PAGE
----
The Department of Administration announced on Friday that Harry Freebourn will serve as the interim director for the Office of the State Public Defender.
Freebourn recently retired from his position as administrative director at OPD. According to the statement, Freebourn’s institutional knowledge will help him to run the agency until a permanent director is hired.
Freebourn was previously responsible for strategic planning, financial management, policy development and communication strategy.
OPD has recently faced a series of challenges.
A task force was assembled after the 2015 session to address existing budgetary and operational problems. That task force produced seven bills. While not all made it through in their original form, the primary goals of the task force was to address leadership issues and budgetary concerns.
During the 2017 session, a package of reform bills, including one to hire a director, were passed with bipartisan support. Before the session started, a financial audit revealed OPD is short $3.5 million and is unable to assess or collect money owed to them by defendants. Shortly afterward, chief administrator Scott Cruse and Richard Gillespie, chairman of the Public Defender Commission, resigned.
Before House Bill 77, there were department leaders in all three divisions of OPD with oversight from the Public Defender Commission. Now Freebourn and eventually a permanent director, will oversee the entire agency and the commission will become advisory.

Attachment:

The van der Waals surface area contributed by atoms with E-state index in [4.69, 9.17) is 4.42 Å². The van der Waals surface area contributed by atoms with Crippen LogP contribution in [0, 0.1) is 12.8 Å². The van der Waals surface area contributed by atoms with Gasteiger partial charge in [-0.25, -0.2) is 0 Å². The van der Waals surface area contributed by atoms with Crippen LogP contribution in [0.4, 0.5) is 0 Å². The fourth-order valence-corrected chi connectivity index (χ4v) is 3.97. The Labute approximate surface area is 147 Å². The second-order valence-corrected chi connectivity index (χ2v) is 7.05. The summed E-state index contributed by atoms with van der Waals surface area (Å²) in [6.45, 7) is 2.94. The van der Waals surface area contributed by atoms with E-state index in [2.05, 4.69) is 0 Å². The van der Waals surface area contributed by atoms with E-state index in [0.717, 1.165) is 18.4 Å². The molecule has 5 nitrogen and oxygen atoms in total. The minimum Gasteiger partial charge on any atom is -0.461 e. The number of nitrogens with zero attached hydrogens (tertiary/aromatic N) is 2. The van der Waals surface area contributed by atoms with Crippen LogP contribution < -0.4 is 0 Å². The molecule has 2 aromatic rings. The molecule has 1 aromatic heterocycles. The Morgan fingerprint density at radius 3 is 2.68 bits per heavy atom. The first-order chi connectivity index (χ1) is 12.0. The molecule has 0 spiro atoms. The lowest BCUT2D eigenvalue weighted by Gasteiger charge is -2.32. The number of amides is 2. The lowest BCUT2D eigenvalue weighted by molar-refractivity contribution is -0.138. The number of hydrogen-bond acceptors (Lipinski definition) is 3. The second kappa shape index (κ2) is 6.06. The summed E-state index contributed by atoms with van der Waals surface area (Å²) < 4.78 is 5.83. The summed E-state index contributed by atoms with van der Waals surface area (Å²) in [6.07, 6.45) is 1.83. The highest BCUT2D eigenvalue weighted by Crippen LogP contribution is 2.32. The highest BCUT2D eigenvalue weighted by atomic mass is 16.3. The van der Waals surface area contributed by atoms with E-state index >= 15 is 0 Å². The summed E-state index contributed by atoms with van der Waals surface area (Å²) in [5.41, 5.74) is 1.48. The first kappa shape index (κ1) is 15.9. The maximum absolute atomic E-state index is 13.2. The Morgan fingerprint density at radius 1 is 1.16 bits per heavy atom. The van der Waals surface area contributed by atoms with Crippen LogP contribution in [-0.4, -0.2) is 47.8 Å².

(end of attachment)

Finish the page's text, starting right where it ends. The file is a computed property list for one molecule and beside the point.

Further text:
Freebourn will start as interim director on July 1 and serve until the Department of Administration makes a permanent hire. According to Jason Pitt, a spokesperson for the department, the position will remain open until filled. The department reviewed candidates on June 19 and June 26 but has not released information on finalists.
Other measures passed by the Legislature to improve OPD include having the Department of Revenue collect fees for public defender services. Beginning July 1, OPD will provide the personal information the Department of Revenue needs to collect any costs owed, credit a defendant and deposit collected fees into the general fund.
House Bill 59 limits counseling for unknown or assumed fathers when a child has been abused or neglected. When an assumed father cannot be reached, Montana law previously required the agency to appoint an attorney to represent the unavailable father. HB59 gave the court the final decision on whether to provide representation for an assumed or unknown father.
The Public Defender Commission estimated in October that an assumed father is represented in 25 percent of the agency’s cases. The legislation is expected to save OPD $1.2 million by the end of the 2017 fiscal year.
A final bill to establish a pilot project to address the underlying problems that introduce people to the criminal justice system was passed, although the initial funding was removed. Now the agency must establish one pilot project with existing resources. The bill was written to mimic the model used by the Confederated Salish and Kootenai Tribes of the Flathead Nation, and would provide social services and advocacy in addition to comprehensive representation. The project aims to help people be less likely to return to the system and ultimately save taxpayer money.
The program, which the director will be responsible for implementing, is modeled off four pillars of holistic defense: seamless access to legal and nonlegal services that meet client legal and social support needs, dynamic interdisciplinary communication, advocates with interdisciplinary skill sets and a robust understanding of and connection to the community served.